Notebook, pp. 347-348
The constancy of death is borne out by the fact of impermanence. Nothing endures forever. One’s possessions and one’s name will fade away together with one’s knowledge, achievements, pleasures, fears and guilt. So, whether we like it or not, everything is in a process of constant change, of coming into being and passing away. We fear death because we are attached to things, people and ideas, to our bank accounts, our families, our gods, our memories. These identifications become the substance of what we are and live for. We might live in constant battle, endless work and suffering but that is the life we know and that we cling to. To die every day, as K suggests, to all these things would mean to die to the make-believe permanence of the self. Not to separate the end and the beginning collapses the movement of time as becoming. It is the psychological continuity of the past that breeds fear.

“There is a withering away; the machinery of the physical organism deteriorates, gets worn out which is death. But that is inevitable, as the lead of this pencil will wear out. Is that what causes fear? Or the death of the world of becoming, gaining, achieving? That world has no validity; it’s the world of make-believe, of escape. The fact, the what is, and the what should be are two entirely different things. The what should be involves time and distance, sorrow and fear. Death of these leaves only the fact, the what is. There is no future to what is; thought cannot change the fact, it can only escape from it and when all the urge to escape is dead, then the fact undergoes a tremendous mutation. But there must be death to thought which is time. When time as thought is not, then is there the fact, the what is? When there is destruction of time, as thought, there’s no movement in any direction, no space to cover, there’s only the stillness of emptiness. This is total destruction of time as yesterday, today and tomorrow, as the memory of continuity, of becoming.”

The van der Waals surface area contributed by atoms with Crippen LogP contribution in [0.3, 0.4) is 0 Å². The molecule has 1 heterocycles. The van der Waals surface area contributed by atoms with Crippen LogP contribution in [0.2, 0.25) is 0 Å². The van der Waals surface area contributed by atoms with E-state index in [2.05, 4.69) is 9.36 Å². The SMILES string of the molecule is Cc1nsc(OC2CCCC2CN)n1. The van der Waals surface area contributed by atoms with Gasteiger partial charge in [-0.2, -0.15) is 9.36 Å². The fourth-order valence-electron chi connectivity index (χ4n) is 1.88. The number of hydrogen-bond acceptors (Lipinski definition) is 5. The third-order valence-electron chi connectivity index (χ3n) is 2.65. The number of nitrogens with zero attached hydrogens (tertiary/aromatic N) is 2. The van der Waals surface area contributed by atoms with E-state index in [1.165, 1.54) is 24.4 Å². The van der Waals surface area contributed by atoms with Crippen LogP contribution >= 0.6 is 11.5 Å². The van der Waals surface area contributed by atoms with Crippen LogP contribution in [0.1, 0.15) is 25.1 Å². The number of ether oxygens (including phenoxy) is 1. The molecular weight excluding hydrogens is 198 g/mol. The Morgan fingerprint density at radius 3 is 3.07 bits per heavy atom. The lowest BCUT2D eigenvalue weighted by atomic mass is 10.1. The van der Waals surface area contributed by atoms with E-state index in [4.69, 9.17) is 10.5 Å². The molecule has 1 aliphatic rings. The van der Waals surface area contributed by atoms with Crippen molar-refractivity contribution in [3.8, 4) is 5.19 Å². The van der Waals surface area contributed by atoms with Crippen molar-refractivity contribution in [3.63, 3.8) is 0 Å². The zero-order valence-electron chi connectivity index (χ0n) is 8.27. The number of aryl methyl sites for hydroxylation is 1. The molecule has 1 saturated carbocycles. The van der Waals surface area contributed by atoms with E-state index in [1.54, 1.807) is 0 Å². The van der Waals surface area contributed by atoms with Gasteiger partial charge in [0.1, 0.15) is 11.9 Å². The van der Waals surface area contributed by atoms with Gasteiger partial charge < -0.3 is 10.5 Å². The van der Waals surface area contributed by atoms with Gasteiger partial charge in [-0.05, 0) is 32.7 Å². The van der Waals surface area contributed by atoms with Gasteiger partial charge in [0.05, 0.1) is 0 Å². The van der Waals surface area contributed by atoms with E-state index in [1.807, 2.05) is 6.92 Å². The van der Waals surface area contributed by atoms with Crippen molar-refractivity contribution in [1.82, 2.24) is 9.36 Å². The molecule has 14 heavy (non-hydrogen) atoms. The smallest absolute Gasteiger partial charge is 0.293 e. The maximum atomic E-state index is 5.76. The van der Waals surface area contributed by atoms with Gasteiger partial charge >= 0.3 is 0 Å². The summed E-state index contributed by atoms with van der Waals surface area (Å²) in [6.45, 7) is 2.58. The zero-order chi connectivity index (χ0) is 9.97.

Notebook, pg. 113

Psychologically we are time, and it is time that creates the division between living and dying. This division is a fragmentation of life. We are the content of our consciousness. Consciousness is not individual but the consciousness of humanity. It is the ground on which all human beings stand, so we are the world. Our life is the ‘me’ to which we cling. Death is the ending of everything we know, the total denial of psychological time, of the ‘me’. This understanding reveals the extraordinary significance of death in life because when the past ends there is the new. K’s deep insight challenges us to be masters of time and asks whether we can end our attachments and live with death as part of life. Life and death are one when we end to the time-bound content of consciousness while living. Without time there is no fear of death.

“One has to find out for oneself what it means to die; then there is no fear, therefore every day is a new day – and I really mean this, one can do this – so that your mind and your eyes see life as something totally new. That is eternity. That is the quality of the mind that has come upon this timeless state, because it has known what it means to die every day to everything it has collected during the day. Surely, in that there is love. Love is something totally new every day, but pleasure is not, pleasure has continuity. Love is always new and therefore it is its own eternity.”
The Awakening of Intelligence, pg. 84

For K death means the ending of time, of all the things we have accumulated inwardly, of the known, of ambition and the continuity of pleasure, ending our hurts every day so the mind is innocent. Dying to time and thought ends fear and that ending reveals the creative newness of each day. This timeless quality of mind emerges from the emptying of the psychological content of consciousness, of the self. This quality of emptiness, of inner space and silence, K calls meditation. A mind in meditation knows death, love and creation. For such a mind there is no reincarnation because it is incarnating every day. It is a timeless vision of immortality that has nothing to do with one’s own continuity in time either in this world or in the hereafter and their eternal return. It is a daunting and beautiful dissolution of one of our greatest sources of suffering, for in that timeless state death is life and fear and sorrow have no dominion.

Each of us, however, must meet this fundamental reality, face up to our ending, both physically and psychologically. If death is life, then it is not to be postponed, for life is always and only now. Living with death thus means dying while living, which is from moment to moment. One key to this dying is to stay with what is, which requires the understanding of how the past distorts the fact and brings about division and conflict. As our life is our consciousness, which is the psychological time of the ‘me’, the deeper key to transformation is the emptying of its content. This is what K calls the religious mind, in whose timeless emptiness there is the flowering of love, compassion and intelligence, of beauty, goodness and truth. But the description is not the described and these depths of being remain to be discovered.

Be well, amigos, and stay awake to the creative simultaneity of living and dying.


Photos: J. Gómez Rodríguez: 1. The Eiger, Mürren, CH; 2. Sundown, Rougemont, CH.